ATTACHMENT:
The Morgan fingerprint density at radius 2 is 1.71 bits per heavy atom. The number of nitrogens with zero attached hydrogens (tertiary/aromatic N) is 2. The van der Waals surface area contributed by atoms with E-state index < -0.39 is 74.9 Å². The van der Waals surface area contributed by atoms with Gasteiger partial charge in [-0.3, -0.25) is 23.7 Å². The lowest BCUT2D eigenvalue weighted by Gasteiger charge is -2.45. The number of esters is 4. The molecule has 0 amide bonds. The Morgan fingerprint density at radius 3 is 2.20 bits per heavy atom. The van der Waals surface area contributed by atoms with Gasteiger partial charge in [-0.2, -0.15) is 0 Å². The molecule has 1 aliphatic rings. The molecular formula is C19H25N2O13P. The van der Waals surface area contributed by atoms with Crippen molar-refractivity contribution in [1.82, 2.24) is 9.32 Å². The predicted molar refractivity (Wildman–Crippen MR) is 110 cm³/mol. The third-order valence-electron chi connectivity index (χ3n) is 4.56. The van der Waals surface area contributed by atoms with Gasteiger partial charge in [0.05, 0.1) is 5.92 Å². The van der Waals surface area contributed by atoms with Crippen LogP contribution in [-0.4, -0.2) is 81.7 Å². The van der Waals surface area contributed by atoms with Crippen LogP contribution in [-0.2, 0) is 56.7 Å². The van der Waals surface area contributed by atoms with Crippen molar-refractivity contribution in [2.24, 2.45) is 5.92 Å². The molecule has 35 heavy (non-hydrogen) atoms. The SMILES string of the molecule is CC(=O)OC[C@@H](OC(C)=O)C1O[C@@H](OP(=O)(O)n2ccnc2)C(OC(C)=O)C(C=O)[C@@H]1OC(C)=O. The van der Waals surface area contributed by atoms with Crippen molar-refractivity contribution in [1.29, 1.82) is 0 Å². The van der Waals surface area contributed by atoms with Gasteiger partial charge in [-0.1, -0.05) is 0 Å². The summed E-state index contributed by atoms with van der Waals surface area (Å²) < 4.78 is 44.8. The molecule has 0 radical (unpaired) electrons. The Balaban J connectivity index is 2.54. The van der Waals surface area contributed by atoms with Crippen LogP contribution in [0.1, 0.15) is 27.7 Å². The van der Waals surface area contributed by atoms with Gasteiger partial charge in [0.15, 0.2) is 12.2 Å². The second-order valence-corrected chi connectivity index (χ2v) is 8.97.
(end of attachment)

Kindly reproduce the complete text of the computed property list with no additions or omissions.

The Morgan fingerprint density at radius 2 is 1.71 bits per heavy atom. The number of nitrogens with zero attached hydrogens (tertiary/aromatic N) is 2. The van der Waals surface area contributed by atoms with E-state index < -0.39 is 74.9 Å². The van der Waals surface area contributed by atoms with Gasteiger partial charge in [-0.3, -0.25) is 23.7 Å². The lowest BCUT2D eigenvalue weighted by Gasteiger charge is -2.45. The number of esters is 4. The molecule has 0 amide bonds. The Morgan fingerprint density at radius 3 is 2.20 bits per heavy atom. The van der Waals surface area contributed by atoms with Gasteiger partial charge in [-0.2, -0.15) is 0 Å². The molecule has 1 aliphatic rings. The molecular formula is C19H25N2O13P. The van der Waals surface area contributed by atoms with Crippen molar-refractivity contribution in [1.82, 2.24) is 9.32 Å². The predicted molar refractivity (Wildman–Crippen MR) is 110 cm³/mol. The third-order valence-electron chi connectivity index (χ3n) is 4.56. The van der Waals surface area contributed by atoms with Gasteiger partial charge in [0.05, 0.1) is 5.92 Å². The van der Waals surface area contributed by atoms with Crippen LogP contribution in [-0.4, -0.2) is 81.7 Å². The van der Waals surface area contributed by atoms with Crippen LogP contribution in [-0.2, 0) is 56.7 Å². The van der Waals surface area contributed by atoms with Crippen molar-refractivity contribution in [2.24, 2.45) is 5.92 Å². The molecule has 35 heavy (non-hydrogen) atoms. The SMILES string of the molecule is CC(=O)OC[C@@H](OC(C)=O)C1O[C@@H](OP(=O)(O)n2ccnc2)C(OC(C)=O)C(C=O)[C@@H]1OC(C)=O. The van der Waals surface area contributed by atoms with Crippen molar-refractivity contribution in [1.29, 1.82) is 0 Å². The van der Waals surface area contributed by atoms with Gasteiger partial charge in [-0.1, -0.05) is 0 Å². The summed E-state index contributed by atoms with van der Waals surface area (Å²) < 4.78 is 44.8. The molecule has 0 radical (unpaired) electrons. The Balaban J connectivity index is 2.54. The van der Waals surface area contributed by atoms with Crippen LogP contribution in [0.1, 0.15) is 27.7 Å². The van der Waals surface area contributed by atoms with Gasteiger partial charge in [0.15, 0.2) is 12.2 Å². The second-order valence-corrected chi connectivity index (χ2v) is 8.97.